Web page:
Bath products never sounded so dangerous before. Two methamphetamine-like drugs that are being sold as mere "bath salts" have been linked to hallucinations and suicides, and lawmakers around the country are cracking down. Three states have already banned the substances, and this weekend Senator Charles Schumer announced that he'll introduce a bill to outlaw the substances at the federal level.
"These so-called bath salts contain ingredients that are nothing more than legally sanctioned narcotics, and they are being sold cheaply to all comers, with no questions asked, at store counters around the country," said Schumer, a New York Democrat. [Reuters]
The drugs, mephedrone and methylenedioxypyrovalerone (MDPV), can be snorted, injected, or smoked. They have no connection to real bath salts--the scented powders and crystals added to bath water for relaxation. The drugs are commercially labeled with such innocuous names as TranQuility, Blue Silk, and White Lightning, but authorities agree that the effects are anything but innocuous:
Psychotic reactions to snorting the "bath salts" reportedly led one woman to swing a machete at her 71-year-old mother in an attempt to behead her, Panama City Beach police said. Also, a man high on the brand Blue Silk tore up the backseat of a patrol car with his teeth after seven Bay County Sheriff's Office deputies wrestled the crazed man into the cruiser, the agency said. [Los Angeles Times]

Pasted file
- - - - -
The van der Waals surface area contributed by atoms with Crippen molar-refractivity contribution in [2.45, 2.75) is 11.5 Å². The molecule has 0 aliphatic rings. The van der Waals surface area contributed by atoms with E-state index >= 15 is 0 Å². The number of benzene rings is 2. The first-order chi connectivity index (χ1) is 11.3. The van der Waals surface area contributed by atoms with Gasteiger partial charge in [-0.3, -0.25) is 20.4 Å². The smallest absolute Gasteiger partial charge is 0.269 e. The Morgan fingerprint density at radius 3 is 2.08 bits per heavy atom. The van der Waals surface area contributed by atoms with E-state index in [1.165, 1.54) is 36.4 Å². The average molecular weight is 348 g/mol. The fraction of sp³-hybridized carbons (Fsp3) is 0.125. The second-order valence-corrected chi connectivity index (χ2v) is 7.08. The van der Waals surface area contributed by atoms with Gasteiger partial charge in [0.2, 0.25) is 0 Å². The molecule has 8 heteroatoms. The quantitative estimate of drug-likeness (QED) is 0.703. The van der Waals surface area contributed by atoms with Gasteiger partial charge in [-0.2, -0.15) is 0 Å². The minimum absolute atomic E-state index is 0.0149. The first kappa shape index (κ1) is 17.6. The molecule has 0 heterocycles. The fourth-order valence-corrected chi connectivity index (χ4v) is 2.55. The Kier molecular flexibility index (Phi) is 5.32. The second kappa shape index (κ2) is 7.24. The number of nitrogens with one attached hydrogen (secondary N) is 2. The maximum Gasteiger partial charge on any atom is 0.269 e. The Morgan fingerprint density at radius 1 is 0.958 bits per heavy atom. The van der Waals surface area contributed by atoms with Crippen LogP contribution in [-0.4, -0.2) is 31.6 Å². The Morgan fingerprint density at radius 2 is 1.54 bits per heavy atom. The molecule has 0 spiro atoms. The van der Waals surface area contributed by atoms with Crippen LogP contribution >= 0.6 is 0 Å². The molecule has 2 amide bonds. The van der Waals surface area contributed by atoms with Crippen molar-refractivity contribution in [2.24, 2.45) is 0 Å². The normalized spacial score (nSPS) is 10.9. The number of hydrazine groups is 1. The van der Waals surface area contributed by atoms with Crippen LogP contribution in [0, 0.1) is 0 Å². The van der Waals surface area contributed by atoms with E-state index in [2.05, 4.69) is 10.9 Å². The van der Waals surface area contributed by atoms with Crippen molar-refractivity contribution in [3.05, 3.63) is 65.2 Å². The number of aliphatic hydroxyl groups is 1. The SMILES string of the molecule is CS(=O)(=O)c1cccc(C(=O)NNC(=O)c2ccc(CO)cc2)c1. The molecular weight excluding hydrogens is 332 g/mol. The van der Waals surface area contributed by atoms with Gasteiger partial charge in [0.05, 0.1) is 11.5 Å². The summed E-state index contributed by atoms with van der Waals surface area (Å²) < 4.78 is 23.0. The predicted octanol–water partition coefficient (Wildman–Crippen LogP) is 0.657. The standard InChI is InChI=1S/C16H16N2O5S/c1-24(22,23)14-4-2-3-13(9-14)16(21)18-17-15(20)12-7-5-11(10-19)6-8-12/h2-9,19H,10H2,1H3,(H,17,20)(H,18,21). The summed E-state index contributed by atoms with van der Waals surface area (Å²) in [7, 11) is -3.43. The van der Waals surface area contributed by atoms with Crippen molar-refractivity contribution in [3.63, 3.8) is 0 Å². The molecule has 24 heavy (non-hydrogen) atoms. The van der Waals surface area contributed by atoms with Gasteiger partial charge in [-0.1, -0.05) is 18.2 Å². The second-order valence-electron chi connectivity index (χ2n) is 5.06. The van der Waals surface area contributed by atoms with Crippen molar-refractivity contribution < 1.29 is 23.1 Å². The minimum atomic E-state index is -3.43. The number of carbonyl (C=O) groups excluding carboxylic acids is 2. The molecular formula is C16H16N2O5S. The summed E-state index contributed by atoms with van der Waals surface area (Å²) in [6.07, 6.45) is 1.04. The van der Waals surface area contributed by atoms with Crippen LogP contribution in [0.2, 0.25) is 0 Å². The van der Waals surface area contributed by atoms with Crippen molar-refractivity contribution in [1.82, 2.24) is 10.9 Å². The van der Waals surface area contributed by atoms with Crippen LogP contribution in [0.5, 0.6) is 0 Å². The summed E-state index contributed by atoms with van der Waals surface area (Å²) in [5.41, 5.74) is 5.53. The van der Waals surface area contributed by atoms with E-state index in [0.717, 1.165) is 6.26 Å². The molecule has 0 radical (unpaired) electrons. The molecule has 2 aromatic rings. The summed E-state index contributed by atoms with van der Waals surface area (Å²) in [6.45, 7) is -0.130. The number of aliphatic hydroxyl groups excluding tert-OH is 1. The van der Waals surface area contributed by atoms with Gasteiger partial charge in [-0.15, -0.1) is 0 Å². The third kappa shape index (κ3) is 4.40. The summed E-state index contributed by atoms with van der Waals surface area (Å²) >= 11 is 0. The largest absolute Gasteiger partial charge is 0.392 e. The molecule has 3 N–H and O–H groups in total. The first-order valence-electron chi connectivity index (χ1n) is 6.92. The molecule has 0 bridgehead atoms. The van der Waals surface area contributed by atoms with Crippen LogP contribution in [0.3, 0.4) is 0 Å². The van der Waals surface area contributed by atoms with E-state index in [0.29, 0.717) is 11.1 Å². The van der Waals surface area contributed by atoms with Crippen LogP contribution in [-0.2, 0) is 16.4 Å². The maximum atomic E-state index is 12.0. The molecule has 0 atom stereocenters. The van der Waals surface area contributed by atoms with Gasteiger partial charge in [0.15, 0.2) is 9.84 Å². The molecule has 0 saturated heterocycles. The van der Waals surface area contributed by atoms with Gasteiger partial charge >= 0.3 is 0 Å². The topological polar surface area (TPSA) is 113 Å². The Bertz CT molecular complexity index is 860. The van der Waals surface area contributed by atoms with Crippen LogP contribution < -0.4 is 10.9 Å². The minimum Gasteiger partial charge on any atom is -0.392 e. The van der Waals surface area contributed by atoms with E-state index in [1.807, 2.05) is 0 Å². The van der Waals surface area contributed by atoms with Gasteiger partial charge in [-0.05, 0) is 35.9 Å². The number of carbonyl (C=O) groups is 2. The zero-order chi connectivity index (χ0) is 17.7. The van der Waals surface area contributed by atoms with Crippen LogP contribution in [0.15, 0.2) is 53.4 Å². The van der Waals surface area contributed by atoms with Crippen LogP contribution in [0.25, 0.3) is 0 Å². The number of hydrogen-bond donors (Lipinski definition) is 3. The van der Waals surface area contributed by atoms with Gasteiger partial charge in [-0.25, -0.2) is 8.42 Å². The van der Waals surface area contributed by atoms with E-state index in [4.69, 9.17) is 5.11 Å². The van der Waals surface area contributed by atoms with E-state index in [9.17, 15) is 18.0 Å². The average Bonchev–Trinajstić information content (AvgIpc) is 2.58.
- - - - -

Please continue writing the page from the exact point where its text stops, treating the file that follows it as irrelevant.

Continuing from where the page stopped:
After linking mephedrone to at least two deaths, the European Union banned it in December. In the United States, Louisiana, North Dakota, and Florida have recently banned the substances. Although the drugs can lead to euphoria and high energy, they can also cause paranoia, insomnia, and hallucinations. Florida officials reported that the state's poison control centers had received 61 calls related to "bath salts" as of last Wednesday, and that the drugs had led to dozens of hospital visits in the past year. Even if Senator Schumer's bill goes forward, it's likely that many more states will ban these substances. Oddly enough, although many people in Florida are happy about the drug ban, those who have to enforce the law see a slightly different picture:
On Thursday, Broward Sheriff's Office deputies checked local shops for the banned products, but none turned up. The new law is a burden for the agency, which has not encountered abuse problems, said Sheriff Al Lamberti.... "Now we're going to have to devote scarce resources to this, which is one more thing on our plates," Lamberti said Thursday. [Los Angeles Times]
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